In some ways, the Kingdom Hearts series is the ultimate fan service. Mixing Disney and Final Fantasy characters together in an original action RPG game was an idea just crazy enough to work. Over the years, the once original series has gotten bogged down with spin-offs and convoluted storylines, but there’s still something magical about the core series. Kingdom Hearts HD 2.5 Remix gives fans a new way to experience the 2006 sequel Kingdom Hearts II–with a high-def coat of paint and extra content making its way to North America for the first time.
As a longtime Kingdom Hearts fan, I found myself drawn to the HD remake at Square Enix’s booth. It’s been about eight years since I played Kingdom Hearts II, so heading to Halloweentown with Sora, Goofy, Donald, and Jack Skellington felt unfamiliar and exciting. I must say, though, that despite the slight improvement to the visuals, Kingdom Hearts HD 2.5 Remix doesn’t look nearly as good as Square Enix’s recent release of Final Fantasy X HD. Perhaps it’s unfair to compare the two, but after being very impressed with Squenix’s recent HD efforts, I expected a bit more from the upgraded Kingdom Hearts II.
Also showing its age is the gameplay, which is fairly simple, as far as action RPGs go. It didn’t take me long to remember to lock on to enemies and mash the attack button, which had Sora swinging his keyblade in the general direction of the nearest foe. You can use magic or even summon a random assortment of characters to help out in battle, but I found these options just slowed me down, choosing instead to focus on straight attacks. Despite a wonky camera often spinning itself into an unfortunate point of view, it wasn’t terribly difficult to make short work of the heartless standing between me and Santa’s workshop.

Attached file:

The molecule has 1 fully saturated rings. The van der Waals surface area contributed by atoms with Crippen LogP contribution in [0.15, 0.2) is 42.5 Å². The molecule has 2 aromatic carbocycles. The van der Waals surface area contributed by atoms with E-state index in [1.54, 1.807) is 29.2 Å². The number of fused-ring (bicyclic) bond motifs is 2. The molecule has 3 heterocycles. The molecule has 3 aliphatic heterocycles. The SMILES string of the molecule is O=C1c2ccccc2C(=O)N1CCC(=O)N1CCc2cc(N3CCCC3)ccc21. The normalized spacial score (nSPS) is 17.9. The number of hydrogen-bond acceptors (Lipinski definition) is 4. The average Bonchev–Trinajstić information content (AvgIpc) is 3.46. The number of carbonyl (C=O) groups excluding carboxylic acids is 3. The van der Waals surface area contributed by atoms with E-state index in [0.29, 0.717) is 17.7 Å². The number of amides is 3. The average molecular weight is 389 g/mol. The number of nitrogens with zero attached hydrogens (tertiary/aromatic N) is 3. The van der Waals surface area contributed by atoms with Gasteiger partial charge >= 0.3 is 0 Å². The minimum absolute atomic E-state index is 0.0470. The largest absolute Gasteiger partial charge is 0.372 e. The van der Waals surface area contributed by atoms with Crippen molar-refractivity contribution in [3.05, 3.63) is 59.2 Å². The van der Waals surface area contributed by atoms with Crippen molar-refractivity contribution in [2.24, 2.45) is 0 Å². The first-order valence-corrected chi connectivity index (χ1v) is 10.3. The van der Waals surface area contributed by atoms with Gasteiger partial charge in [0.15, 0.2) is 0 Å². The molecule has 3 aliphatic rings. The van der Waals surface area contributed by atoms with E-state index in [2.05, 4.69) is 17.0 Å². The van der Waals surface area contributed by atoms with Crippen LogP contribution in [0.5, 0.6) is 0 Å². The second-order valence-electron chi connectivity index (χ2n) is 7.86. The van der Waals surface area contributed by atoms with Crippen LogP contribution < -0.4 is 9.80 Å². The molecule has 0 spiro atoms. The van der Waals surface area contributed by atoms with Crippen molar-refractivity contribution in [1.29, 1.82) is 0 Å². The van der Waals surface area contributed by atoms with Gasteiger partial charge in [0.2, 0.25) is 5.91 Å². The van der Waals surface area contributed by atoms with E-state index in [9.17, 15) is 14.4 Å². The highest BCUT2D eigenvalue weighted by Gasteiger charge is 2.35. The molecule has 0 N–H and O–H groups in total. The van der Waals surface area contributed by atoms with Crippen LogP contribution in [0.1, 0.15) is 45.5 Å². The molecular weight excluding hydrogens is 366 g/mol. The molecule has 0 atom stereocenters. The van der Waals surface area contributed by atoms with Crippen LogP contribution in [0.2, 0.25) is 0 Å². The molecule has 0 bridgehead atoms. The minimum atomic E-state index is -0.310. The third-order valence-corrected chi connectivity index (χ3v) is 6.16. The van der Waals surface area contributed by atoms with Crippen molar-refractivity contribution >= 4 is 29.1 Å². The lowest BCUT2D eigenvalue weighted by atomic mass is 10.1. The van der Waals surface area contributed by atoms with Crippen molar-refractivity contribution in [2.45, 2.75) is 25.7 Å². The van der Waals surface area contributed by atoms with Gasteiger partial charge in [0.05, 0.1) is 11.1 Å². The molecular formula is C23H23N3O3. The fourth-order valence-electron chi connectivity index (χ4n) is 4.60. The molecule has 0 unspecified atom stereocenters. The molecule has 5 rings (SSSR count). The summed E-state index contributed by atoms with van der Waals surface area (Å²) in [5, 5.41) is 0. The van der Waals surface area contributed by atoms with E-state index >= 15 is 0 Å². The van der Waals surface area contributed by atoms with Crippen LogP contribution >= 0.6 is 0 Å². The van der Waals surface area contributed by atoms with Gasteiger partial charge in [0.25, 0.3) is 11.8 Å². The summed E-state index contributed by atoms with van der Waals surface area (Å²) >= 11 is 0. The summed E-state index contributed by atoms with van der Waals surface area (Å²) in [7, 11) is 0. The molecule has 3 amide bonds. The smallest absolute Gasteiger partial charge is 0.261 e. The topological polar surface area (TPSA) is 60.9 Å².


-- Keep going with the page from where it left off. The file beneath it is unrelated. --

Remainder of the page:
These issues might make it sound like I’m down on Kingdom Hearts, but the fact is, I love it. I love it in spite of its issues, though, not because of them. It was a joy to see Maleficent teaming up with Oogie Boogie in the iconic Nightmare Before Christmas graveyard, and to have the master of Halloween Jack Skellington in my party. And just because the combat is a little crude doesn’t mean it’s not satisfying; I shouted in joy and did a little fist pump after defeating the boss at the end of the demo.
In addition to Kingdom Hearts II Final Mix, Kingdom Hearts HD 2.5 Remix also includes Birth by Sleep Final Mix, one of the better-received spinoffs in the series that originally came out on PSP in 2010. For fans of the series, this is a great way to catch up before Kingdom Hearts III comes out… eventually… some day. If Kingdom Hearts has never done anything for you, this isn’t going to change your mind–it’s strictly for the fans.
As for me? As I left the Square Enix booth, a trailer for Kingdom Hearts HD 2.5 Remix played on a giant screen towering above the show floor. I couldn’t help but smile as I saw glimpses of Sora and friends in various Disney worlds. Like I said, I’m a fan, so you better believe I’ll be playing this when it comes out for the PS3 in December.